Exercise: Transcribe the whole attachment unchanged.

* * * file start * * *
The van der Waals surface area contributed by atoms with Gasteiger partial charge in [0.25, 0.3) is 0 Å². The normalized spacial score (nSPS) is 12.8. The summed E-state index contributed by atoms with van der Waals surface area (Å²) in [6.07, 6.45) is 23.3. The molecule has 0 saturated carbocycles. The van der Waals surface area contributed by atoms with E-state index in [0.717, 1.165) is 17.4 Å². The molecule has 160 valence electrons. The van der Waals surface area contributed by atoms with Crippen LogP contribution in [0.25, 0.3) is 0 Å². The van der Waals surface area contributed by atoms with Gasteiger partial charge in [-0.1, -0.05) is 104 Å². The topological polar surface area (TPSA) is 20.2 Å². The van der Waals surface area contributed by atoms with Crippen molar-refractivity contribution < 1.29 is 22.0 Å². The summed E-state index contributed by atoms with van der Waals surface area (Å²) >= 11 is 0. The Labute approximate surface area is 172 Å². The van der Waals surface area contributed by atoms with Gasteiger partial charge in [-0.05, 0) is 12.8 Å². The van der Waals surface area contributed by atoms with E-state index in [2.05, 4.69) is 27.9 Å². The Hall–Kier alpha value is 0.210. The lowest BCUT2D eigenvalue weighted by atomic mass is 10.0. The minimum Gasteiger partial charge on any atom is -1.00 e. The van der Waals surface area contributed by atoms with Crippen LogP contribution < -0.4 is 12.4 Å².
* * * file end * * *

The van der Waals surface area contributed by atoms with Gasteiger partial charge in [0.25, 0.3) is 0 Å². The normalized spacial score (nSPS) is 12.8. The summed E-state index contributed by atoms with van der Waals surface area (Å²) in [6.07, 6.45) is 23.3. The molecule has 0 saturated carbocycles. The van der Waals surface area contributed by atoms with E-state index in [0.717, 1.165) is 17.4 Å². The molecule has 160 valence electrons. The van der Waals surface area contributed by atoms with Crippen LogP contribution in [0.25, 0.3) is 0 Å². The van der Waals surface area contributed by atoms with Gasteiger partial charge in [-0.1, -0.05) is 104 Å². The topological polar surface area (TPSA) is 20.2 Å². The van der Waals surface area contributed by atoms with Crippen molar-refractivity contribution < 1.29 is 22.0 Å². The summed E-state index contributed by atoms with van der Waals surface area (Å²) >= 11 is 0. The Labute approximate surface area is 172 Å². The van der Waals surface area contributed by atoms with Gasteiger partial charge in [-0.05, 0) is 12.8 Å². The van der Waals surface area contributed by atoms with E-state index in [2.05, 4.69) is 27.9 Å². The Hall–Kier alpha value is 0.210. The lowest BCUT2D eigenvalue weighted by atomic mass is 10.0. The minimum Gasteiger partial charge on any atom is -1.00 e. The van der Waals surface area contributed by atoms with Crippen LogP contribution < -0.4 is 12.4 Å².